This week the weather alternated between cold and warm, sunny and gray. Each morning before seven I looked out my window to see a brightening streak of blue cutting through the dark sky.
I remember now what it means to leave for a walk at five in the evening and not have to brace myself for darkness or outfit myself with reflective gear and flashing lights. I remember what it means to watch the sky change as I walk instead of tightening my hood in defense of pelting rain.
I remember now that nourishment isn’t just about eating stuff that tastes good, but also eating foods that offer nutrients, things that are green, orange, and red—things that crunch.
I remember now that what it means to move through my day with a small fire inside of me, to experience the day as a landscape to explore rather than a checklist to complete.
This morning the sky cleared and I brought my sons on a hike to the water’s edge. Along the trail, Smoke entertained me with theories about how trees had fallen (thieves with chainsaws), and Stump stopped at every puddle and called it the beach. For nearly an hour, no one whined. The forest cleared, and we arrived at the beach in time to witness a surprise: dozens of sailboats gliding across the bay.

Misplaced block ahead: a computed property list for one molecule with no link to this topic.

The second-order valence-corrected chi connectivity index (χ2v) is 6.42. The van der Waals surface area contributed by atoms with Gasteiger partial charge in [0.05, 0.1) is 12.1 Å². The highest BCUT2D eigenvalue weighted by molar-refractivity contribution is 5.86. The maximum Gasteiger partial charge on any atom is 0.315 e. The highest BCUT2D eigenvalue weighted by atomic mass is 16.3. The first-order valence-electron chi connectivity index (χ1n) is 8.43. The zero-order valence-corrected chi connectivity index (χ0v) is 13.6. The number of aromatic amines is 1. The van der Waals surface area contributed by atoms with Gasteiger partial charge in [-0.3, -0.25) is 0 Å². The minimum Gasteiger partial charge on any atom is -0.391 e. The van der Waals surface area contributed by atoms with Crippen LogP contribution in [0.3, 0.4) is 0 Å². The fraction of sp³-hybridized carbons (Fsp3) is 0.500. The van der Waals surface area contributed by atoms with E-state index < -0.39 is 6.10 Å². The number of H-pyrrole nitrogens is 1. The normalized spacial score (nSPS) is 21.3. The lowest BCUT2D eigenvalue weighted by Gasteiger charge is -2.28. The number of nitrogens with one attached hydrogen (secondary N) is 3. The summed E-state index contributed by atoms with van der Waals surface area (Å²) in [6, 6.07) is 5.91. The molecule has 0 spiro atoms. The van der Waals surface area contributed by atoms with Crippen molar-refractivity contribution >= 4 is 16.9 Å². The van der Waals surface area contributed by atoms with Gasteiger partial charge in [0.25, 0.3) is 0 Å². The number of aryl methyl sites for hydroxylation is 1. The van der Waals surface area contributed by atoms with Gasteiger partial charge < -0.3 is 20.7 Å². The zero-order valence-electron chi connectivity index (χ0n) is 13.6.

I was surprised to realize that, for the moment, I was doing the exact thing I wanted to be doing, meaning I didn’t wish I was in Hawaii instead, or writing instead, or watching TV, or sitting in a hot tub. I just wanted to be there, on the beach, watching the sailboats while Smoke collected rocks and Stump hit water with a stick.
I think of my family members in New England and imagine the snow piled up past their windowsills. I imagine them trapped inside winter, tiny little shoots of green sleeping under snow banks.
I don’t envy my New England friends, but I want to be there on the day that winter begins to melt, that first day you step outside and can actually hear the water dripping, can sense that the snow has begun its return back to the source.
Come Monday morning, in my dark cave of an office, I’ll be feeling like those sleeping greens, craving elsewhere, wishing for light.